This is my first foray into the world of blogging and it really brings me to a common question you hear posed to children all the time.
“What do you want to be when you grow up?”
“I want to be a businessman!” says the little boy with a primal glint of hunger in his bright eyes. That faint touch of light betraying his innate need for something so enormous he cannot yet grasp the meaning of it.
Before I came to Wharton, I always thought that a business man was an entrepreneur. I never consciously realized that there was any difference between a businessman and an entrepreneur. I never considered any of my ventures or activities as a teenager as really pertaining to a seperate category called entrepreneurship.
So initially, it was a bit disillusioning to come to a finance/banking oriented environment, one that so commonly dominates the ivy clad hallways of the elite east coast schools, after growing up with swirling images of people like Andrew Carnegie, Bill Gates, Henry Ford, Steve Jobs, Paul Allen, and others filling my head. These guys were captains of industry.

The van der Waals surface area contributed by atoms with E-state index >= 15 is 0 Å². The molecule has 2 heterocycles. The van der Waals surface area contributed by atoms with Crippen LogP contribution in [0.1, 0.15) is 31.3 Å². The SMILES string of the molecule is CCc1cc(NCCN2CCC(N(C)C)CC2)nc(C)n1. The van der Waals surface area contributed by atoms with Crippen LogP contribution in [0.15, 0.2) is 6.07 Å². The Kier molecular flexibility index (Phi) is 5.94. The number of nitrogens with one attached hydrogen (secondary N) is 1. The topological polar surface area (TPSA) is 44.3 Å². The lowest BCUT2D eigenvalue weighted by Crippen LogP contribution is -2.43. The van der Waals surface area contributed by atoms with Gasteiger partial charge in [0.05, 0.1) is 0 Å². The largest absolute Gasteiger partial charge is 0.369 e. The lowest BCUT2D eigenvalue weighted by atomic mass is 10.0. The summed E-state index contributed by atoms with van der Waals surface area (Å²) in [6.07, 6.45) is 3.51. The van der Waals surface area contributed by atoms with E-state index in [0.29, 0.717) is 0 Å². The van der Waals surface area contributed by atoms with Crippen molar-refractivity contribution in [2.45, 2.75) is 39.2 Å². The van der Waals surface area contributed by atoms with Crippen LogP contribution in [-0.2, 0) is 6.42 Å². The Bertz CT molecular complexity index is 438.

They were innovators.
They were leaders.
They were businessmen.
Banking and finance is not business! Entrepreneurship is true business!
Yet now I’ve learned that the phrase, “to each his own”, really does apply. Whereas some find their calling in the New York rooted banks and hedge funds, others find their dreams out in the sunny tech buzzed skies of California. The technology and startup world cannot exist without the finance culture that so many entrepreneurs loath and look at with scorn.
So at the end of the day, it doesn’t matter what industry or area you go to. Weather it’s finance, consulting, non-profit, technology, or anything else, If you want to be a businessman, make sure you create value and benefit the world around you. And remember, that at the end of the day all that matters is the persistence, vision, and passion with which you embrace life.
A once little boy hits the pavement running. Eyes. Glinting.